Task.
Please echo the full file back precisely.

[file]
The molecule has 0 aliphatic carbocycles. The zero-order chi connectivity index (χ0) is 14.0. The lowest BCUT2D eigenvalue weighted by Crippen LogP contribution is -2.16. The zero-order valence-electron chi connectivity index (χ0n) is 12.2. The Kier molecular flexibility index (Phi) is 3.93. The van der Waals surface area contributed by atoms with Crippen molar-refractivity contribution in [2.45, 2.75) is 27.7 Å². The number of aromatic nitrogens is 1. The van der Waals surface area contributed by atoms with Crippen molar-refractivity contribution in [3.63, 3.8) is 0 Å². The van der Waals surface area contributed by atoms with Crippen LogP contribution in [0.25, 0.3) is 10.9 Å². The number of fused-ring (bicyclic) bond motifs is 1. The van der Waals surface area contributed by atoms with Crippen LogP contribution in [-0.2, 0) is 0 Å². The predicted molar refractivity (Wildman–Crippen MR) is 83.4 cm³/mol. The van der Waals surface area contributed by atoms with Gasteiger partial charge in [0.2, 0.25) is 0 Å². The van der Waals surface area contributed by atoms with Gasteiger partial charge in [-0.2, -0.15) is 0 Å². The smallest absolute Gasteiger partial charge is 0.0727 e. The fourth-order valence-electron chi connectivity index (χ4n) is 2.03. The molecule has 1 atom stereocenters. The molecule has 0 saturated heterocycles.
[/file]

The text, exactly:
The molecule has 0 aliphatic carbocycles. The zero-order chi connectivity index (χ0) is 14.0. The lowest BCUT2D eigenvalue weighted by Crippen LogP contribution is -2.16. The zero-order valence-electron chi connectivity index (χ0n) is 12.2. The Kier molecular flexibility index (Phi) is 3.93. The van der Waals surface area contributed by atoms with Crippen molar-refractivity contribution in [2.45, 2.75) is 27.7 Å². The number of aromatic nitrogens is 1. The van der Waals surface area contributed by atoms with Crippen molar-refractivity contribution in [3.63, 3.8) is 0 Å². The van der Waals surface area contributed by atoms with Crippen LogP contribution in [0.25, 0.3) is 10.9 Å². The number of fused-ring (bicyclic) bond motifs is 1. The van der Waals surface area contributed by atoms with Crippen LogP contribution in [-0.2, 0) is 0 Å². The predicted molar refractivity (Wildman–Crippen MR) is 83.4 cm³/mol. The van der Waals surface area contributed by atoms with Gasteiger partial charge in [0.2, 0.25) is 0 Å². The van der Waals surface area contributed by atoms with Gasteiger partial charge in [-0.2, -0.15) is 0 Å². The smallest absolute Gasteiger partial charge is 0.0727 e. The fourth-order valence-electron chi connectivity index (χ4n) is 2.03. The molecule has 1 atom stereocenters. The molecule has 0 saturated heterocycles.